Saving for retirement is already a daunting task, but new savings guidelines from fund giant Fidelity Investments will make the old ones seem like a breeze.
Last month, Fidelity upped its guidelines for retirement savings to recommend that an individual should save the equivalent of their annual salary by the time they turn 30. By the time they’re 35, they should have double their salary in retirement savings. By 40, that total should be three times a person’s salary. The target numbers continue to grow until age 67, when an individual should have 10 times their pay in retirement savings.
The old rules of thumb advised workers to save an amount equal to their salary by age 35 and eight times their salary by age 67 in order to have reasonable financial security in retirement.
Even these more modest guidelines were difficult for most Americans to meet. Around 55 percent of people are at risk of not having enough money saved to completely cover necessary retirement expenses, like housing, health care and food, according to Fidelity Investments’ own study.
Fidelity recognizes that not everyone can save such a large portion of his or her paycheck and that the average American isn’t setting aside this kind of money. But much as medical guidelines say people should visit their doctors, eat a balanced diet and exercise regularly in order to lead a healthy lifestyle, Thompson says, following these financial recommendations improve the chances of successful retirement planning.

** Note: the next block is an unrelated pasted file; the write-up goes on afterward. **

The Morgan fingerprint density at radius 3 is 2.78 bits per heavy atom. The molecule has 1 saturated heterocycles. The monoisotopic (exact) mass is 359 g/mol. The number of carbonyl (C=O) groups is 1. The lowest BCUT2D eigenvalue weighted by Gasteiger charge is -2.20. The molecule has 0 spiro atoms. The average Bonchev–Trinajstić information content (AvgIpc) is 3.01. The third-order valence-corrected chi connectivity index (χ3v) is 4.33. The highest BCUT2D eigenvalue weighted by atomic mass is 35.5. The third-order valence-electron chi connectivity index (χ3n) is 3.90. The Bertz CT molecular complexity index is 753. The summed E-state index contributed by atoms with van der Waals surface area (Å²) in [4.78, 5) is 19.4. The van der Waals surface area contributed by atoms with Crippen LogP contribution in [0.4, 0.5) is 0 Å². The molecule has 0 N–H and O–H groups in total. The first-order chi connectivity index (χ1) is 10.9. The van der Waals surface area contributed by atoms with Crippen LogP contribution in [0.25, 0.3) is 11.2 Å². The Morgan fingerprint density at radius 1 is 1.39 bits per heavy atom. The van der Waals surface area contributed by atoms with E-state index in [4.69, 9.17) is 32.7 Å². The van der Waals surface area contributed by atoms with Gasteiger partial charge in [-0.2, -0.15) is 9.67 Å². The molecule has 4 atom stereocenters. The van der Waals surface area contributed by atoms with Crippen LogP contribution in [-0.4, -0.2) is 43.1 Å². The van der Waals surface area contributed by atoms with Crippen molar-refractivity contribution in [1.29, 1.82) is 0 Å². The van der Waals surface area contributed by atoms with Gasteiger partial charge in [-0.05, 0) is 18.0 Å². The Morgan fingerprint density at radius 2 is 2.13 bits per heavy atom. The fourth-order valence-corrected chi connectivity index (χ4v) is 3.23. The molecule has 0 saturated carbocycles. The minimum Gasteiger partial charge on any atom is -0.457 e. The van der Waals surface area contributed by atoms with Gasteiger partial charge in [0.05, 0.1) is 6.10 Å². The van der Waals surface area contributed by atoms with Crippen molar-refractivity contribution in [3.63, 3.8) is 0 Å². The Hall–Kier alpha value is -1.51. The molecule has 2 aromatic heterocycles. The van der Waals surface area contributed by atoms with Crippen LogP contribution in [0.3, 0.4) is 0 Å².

“These are rules of thumb meant to give people a quick gauge. It’s important to understand where you’re at, but these are a broad set of guidelines that apply to many people,” says Jeanne Thompson, a vice president at Fidelity.
One of the reasons Fidelity update its benchmarks was so that they would apply to a wider group of workers. The previous guidelines were based on individuals making $70,000 a year, but the new ones were designed for anyone earning between $50,000 and $300,000 a year.
The revisions also reflect a more conservative expected rate of return. Instead of assuming a rate of return of 5.5 percent a year, the firm now assumes savings will grow by 3 percent a year on average. The goal of the new guidelines is to allow savers to amass enough money to replace 45 percent of their pre-retirement income.
These changes are a result of Fidelity using past market performance to simulate what the market might do in the future. “Had you followed these guidelines in historical markets, you would’ve had more success in savings,” says Thompson.
Fidelity also recommends that people set aside at least 15 percent of their pay throughout their careers, including any employer contributions to retirement plans. Thompson emphasizes the importance of taking the company match on 401(k) plans, because not doing so is “like leaving free money on the table.”
If you’re far below that goal, Thompson suggests trying to increase your savings by 1 percent a year until you get to 15 percent. If the new Fidelity guidelines give you a scare, that may be a less-daunting way to start toward better retirement security.